Though theoretically, you could transplant the seedlings into the ground at this point, they will have a much better chance of surviving if you pot them into larger pots and plant them into the ground once they have bigger root systems. With Adri's seedlings, we re-potted them two times through the summer until they were in half-gallon pots. These, we wintered-over by clustering the potted plants in a sunny spot in our yard, protected from cold, north winds under a blanket of fall leaves.

Adri and Kaylynn with milkweed plants at about 120 days from putting seeds in fridge. Two plants per pot.

Milkweed plants wintered over two years in pots. Ready to get into the ground!

This coming spring, we'll transplant them into a sunny spot. Aside from propagating from seeds, the roots also send out runners and start new plants. We have a patch of milkweeds that grew as volunteers from underneath the pots we'd wintered-over in a previous season!

Milkweed is a perennial plant. Under the right conditions, it returns year, after year. But plants don't begin flowering till their second or third year so be patient!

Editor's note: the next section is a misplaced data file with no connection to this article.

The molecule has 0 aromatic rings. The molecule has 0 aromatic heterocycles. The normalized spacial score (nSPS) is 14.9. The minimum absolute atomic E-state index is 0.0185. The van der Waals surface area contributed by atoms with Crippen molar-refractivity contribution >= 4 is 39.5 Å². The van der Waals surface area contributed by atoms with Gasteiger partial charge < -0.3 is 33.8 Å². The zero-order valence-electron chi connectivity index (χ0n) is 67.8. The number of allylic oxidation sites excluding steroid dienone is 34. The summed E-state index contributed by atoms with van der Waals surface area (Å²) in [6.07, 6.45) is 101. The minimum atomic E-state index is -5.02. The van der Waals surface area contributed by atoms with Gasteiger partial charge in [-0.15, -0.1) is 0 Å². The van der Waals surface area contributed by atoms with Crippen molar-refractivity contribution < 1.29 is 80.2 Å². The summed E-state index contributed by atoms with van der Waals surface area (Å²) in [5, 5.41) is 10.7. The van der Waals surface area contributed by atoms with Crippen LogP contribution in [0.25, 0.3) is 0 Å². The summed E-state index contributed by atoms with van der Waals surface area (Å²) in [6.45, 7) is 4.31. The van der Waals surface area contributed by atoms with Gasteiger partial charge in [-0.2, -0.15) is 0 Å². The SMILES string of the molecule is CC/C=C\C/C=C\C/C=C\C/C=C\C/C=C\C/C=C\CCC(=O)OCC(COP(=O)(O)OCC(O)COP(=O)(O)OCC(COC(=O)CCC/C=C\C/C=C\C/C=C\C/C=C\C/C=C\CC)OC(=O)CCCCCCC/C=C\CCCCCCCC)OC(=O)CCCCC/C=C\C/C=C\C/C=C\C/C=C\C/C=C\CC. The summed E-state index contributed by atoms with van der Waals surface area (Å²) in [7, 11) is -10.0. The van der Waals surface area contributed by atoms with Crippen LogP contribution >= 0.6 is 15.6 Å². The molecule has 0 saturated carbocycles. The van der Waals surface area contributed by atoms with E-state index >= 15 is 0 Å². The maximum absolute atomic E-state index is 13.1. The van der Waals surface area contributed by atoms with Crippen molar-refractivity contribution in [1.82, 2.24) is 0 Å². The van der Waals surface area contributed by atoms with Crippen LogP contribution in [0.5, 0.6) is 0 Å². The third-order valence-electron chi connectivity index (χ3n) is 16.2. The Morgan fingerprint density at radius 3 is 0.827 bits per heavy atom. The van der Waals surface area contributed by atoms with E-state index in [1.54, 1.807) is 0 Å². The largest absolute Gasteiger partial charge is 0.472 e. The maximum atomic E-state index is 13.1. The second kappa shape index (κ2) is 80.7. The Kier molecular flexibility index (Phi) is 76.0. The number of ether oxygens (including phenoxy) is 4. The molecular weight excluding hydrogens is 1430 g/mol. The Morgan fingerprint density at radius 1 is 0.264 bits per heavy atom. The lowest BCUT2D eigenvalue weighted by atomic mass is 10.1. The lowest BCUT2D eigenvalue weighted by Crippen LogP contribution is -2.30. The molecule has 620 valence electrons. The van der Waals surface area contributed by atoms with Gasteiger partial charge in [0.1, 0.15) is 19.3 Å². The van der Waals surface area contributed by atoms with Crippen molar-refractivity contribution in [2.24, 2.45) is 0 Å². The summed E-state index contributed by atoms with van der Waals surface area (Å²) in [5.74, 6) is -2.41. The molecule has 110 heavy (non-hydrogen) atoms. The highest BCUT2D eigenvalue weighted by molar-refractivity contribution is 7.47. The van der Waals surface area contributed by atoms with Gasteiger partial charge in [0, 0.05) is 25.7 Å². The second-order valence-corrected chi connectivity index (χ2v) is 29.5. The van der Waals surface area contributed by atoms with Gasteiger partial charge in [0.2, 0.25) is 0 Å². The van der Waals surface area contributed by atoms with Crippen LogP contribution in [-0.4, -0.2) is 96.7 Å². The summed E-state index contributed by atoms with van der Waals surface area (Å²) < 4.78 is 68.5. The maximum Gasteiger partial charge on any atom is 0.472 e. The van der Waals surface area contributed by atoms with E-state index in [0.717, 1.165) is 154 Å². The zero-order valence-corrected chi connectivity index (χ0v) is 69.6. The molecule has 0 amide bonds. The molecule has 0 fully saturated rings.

The showy milkweed is well-named as it has beautiful, pink flowers but its real contribution to a perennial garden is its rich fragrance. Very much like an Asian lily! Though we've yet to see any monarchs on our plants, during their blooming season last year, our plants were covered in many kinds of other pollinators including bees, both wild and "honey" bees.

Life-cycle of the monarch butterfly (by Adri Kitchen).
Milkweed is a "host" plant to the monarch because adults enjoy the nectar produced by its flowers (though they seem to enjoy other nectar plants too LINK). But, as far as is known, they only lay their eggs on milkweed plants as these are what the larvae eat. Milkweed has a mild toxin in it which builds up in the bodies of the larvae and makes them bitter for their predators to eat. This toxin remains in the bodies of the adult butterflies too also giving them protection from predators.